Bill Cosby‘s latest PR nightmare is no laughing matter. Just one day after the iconic comedian refused to answer questions about multiple sexual allegations during an interview with NPR, another victim has come forward.
So far the comedian has only issued a statement through his attorney denying the allegations. Is Cosby’s strategy working so far? TheWrap solicited advice from experts who deal with high profile crisis management on how they would handle Cosby’s predicament.
“He should shut the fuck up!” chairman and founder of 15 Minutes Public Relations, Howard Bragman told TheWrap. “He should have his lawyers shut the fuck up, and his PR people shut the fuck up.”
There is another way to handle the issue, although Bragman doesn’t recommend it. “If he truly feels he’s not guilty of these allegations, he should stand his ground and make a public statement,” he explained.
“And then, he really should shut the hell up.”
According to president and CEO of Centurion Strategies Michael Bilello, “When he did the NPR interview and literally said ‘no’ to making a comment it’s interpreted as stonewalling, and guilt is associated with that tactic. The public assumes you’re hiding something. That is the worst thing you can do.”
The sexual allegations against Cosby were reignited after a social media stunt soliciting memes with the comedian’s picture went terribly wrong.
Cosby’s Twitter account was soon flooded with user-generated memes, but not the kind the comedian was hoping for.
“My two favorite things are Jello and Rape,” said one follower. Another asked, “Someone really thought #CosbyMeme was a good idea?”
But snark may be the least of Cosby’s problems. “There’s the court of public opinion and then there’s the court of law,” said Bragman.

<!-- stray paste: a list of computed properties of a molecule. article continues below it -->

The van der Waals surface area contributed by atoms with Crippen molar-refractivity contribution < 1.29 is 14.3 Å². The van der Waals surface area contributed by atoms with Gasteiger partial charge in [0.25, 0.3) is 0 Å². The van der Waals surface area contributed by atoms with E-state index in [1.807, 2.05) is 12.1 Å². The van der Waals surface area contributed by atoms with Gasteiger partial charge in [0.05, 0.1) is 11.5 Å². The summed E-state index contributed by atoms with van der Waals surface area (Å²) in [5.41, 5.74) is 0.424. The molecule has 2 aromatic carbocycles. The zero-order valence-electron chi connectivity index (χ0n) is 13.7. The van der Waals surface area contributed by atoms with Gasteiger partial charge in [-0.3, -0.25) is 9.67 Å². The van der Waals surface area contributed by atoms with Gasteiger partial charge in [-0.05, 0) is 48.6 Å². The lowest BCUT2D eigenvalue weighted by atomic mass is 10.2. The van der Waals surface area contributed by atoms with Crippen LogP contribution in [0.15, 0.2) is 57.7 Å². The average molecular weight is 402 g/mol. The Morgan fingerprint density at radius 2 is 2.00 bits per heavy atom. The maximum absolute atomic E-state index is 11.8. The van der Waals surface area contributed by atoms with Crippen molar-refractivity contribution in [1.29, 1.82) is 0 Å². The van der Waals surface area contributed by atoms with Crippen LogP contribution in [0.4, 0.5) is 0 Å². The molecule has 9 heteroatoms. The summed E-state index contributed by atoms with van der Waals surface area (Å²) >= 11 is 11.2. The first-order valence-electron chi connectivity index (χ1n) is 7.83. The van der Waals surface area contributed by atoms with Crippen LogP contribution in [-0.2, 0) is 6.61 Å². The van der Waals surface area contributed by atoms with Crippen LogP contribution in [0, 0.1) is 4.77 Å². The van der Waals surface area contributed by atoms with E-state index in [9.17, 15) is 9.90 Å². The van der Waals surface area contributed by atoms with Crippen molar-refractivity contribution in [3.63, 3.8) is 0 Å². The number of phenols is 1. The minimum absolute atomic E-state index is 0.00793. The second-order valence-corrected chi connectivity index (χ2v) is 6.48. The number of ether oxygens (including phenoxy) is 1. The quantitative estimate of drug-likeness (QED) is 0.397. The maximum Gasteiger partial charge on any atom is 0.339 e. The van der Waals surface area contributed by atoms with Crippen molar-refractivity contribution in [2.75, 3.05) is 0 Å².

The allegations picked up steam last week after actress Barbara Bowman claimed that Cosby raped her in an essay in the Washington Post. Then another woman, a publicist by the name of Joan Tarshis, came forward with similar claims.
Recent comments about the scandal made by comedian Hannibal Buress during a standup routine in Philadelphia only added fuel to the fire.
In an effort to stop the crisis, Cosby’s lawyers issued a statement on the comedian’s official site saying he would not be addressing “decade-old, discredited allegations.”
The combined effect of all the negative attention could jeopardize a planned NBC primetime series and an hour-long Netflix special, but so far neither have been scrapped. “NBC is going to take time to see which way the wind blows,” predicted Bragman.
Cosby settled out of court with one of his accusers, Andrea Constand, in 2006. So far 14 women have come forward claiming similar allegations. And that, according to Bragman, is far worse than any canceled sitcom.
“His best hope right now is that someone else does something really stupid that attracts even more attention and claims the spotlight.”